Review: King Dude recalls his past with a new LP "Full Virgo Moon", but is this a good idea?
In the background of a great American dream, there is always some kind of renegades and outcast philosophers who tell of its dark and hidden side. Johnny Cash, Bob Dylan to a certain degree, Tom Waits, and Mark Lanegan further down the line whose works and artistic manners obviously inspire another singer and songwriter from Seattle — TJ Cowgill, better known as King Dude.
On March 13, Van Records is going to release the Cowgill’s eighth studio album "Full Virgo Moon" which will become a reference to his early works. Is this a good idea? Perhaps, yes and no at the same time. To understand why let’s reveals some details of the backstory.
King Dude began his solo career as a country-folk performer in 2010. Being inspired by the artists of the '50s, the musician bit by bit collected all those dark and 'dirty' things in American music. He added some noise and sound effects to his low hoarse voice and pretty simple parts of an acoustic guitar and began to stamp the albums one by one, recalling the eternal things — light and darkness, sins and salvation, freedom and fear.
All these releases were fine and dandy, but they didn’t show anything new. Especially today, in the digital era, when it’s more and more difficult to stand out every day, and there are fewer and fewer fans of singer-songwriting. It’s great to hear Townes van Zandt’s songs in the "True Detective" series but at the same time, for example, a quite interesting solo project by Neurosis’ Steve von Till remains a niche product.
Such a thing also happened to King Dude’s early records. Critics began to pay some attention only in 2012 with the release of "Burning Daylight". Even more reviews were devoted to the subsequent "Fear" (2014), "Songs Of Flesh & Blood — In The Key Of Light" (2015), and "Sex" (2016). While working on those albums, Cowgill got on board some session musicians and started his experiments with the sound. His lonely acoustic guitar was complemented by keyboards, violin, percussion, and tambourines. Sometimes the musicians even began to add some elements of punk and gothic rock.
There was no breakthrough in Cowgill’s career, however, people began to talk more about his works. Moreover, during that time the musician released two collaborative EPs with Chelsea Wolfe — "Sing Songs Together..." (2013) and "Sing More Songs Together..." (2014), and shortly after that Wolfe began to gather crowds many times larger than all audience of King Dude. Why? You know the answer.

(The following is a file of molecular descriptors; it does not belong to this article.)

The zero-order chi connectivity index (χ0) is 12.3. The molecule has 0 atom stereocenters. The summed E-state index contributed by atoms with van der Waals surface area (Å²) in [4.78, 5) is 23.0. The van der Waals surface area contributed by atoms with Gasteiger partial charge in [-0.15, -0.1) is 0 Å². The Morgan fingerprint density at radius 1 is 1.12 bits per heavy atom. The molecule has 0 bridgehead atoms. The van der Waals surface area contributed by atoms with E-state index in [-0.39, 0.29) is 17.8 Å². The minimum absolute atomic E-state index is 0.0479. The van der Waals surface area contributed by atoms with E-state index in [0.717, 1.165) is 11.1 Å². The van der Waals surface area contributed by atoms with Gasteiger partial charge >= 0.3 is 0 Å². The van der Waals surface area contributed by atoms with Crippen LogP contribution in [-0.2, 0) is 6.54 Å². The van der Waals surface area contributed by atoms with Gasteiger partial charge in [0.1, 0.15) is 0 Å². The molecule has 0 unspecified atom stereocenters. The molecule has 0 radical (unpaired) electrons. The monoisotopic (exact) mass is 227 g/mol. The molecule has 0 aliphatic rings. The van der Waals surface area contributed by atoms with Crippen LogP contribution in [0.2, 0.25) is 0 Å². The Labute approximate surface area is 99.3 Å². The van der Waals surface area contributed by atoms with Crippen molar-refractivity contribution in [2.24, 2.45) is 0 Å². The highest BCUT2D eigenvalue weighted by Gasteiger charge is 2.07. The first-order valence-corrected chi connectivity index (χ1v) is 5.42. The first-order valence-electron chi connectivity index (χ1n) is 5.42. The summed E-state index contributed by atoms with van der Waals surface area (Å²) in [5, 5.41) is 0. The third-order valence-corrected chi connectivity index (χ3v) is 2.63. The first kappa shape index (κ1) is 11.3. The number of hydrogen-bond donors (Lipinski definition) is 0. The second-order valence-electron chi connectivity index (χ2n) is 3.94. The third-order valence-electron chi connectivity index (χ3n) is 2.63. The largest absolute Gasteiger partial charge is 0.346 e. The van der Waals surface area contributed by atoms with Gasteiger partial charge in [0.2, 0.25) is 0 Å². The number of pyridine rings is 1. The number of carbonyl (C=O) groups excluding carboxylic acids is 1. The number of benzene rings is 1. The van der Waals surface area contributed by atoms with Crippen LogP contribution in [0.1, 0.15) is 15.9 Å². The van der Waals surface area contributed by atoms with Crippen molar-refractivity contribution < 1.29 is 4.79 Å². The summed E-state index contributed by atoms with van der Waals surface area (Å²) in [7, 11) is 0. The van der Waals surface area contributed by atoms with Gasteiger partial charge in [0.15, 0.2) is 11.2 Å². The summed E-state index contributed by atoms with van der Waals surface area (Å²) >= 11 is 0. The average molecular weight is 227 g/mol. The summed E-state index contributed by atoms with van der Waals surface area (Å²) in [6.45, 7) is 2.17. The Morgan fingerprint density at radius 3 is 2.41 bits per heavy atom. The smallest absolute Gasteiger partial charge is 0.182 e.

The new minimalistic "Full Virgo Moon", as it was mentioned above, is going to recall the musician's early works and the period, when Cowgill worked alone. These are nine new rather mediocre tracks in which you gonna hear just his acoustic guitar and some modest sound effects. Two of them, "Forgive My Sins" and "A Funeral Songs For Atheists", will distract you from the general sound with the pleasant keyboard parts (if only the languid and flabby vocals won’t make you sleepy) but that’s it.
And here is the question, is it a good idea to slow down? To return to the format that used to be unnoticed? Perhaps, it’s some kind of a gift to the most loyal fans of King Dude's 10-year solo career? Well, yes, it can be so. After all, the album will surely remind them of "Tonight’s Special Death" (2010) and cause a rejoicing feeling of nostalgia. By the way, the album was written, recorded, and mastered by Cowgill on his own that makes "Full Virgo Moon" an entirely authorial product. So it can be a great surprise to the lovers of King Dude's discography. Otherwise, there are no more visible advantages.
Starting from March 2, "Full Virgo Moon" will be performed in Europe. King Dude’s spring tour will last until the end of April, capturing several cities in France, Germany, Spain, Romania, and Russia. Depending on how successful will be this tour, we'll get the answer to the previously asked question.
King Dude's "Full Virgo Moon" will be released on March 13 via Van Records. The album is available for pre-order here.
By Yurii Somov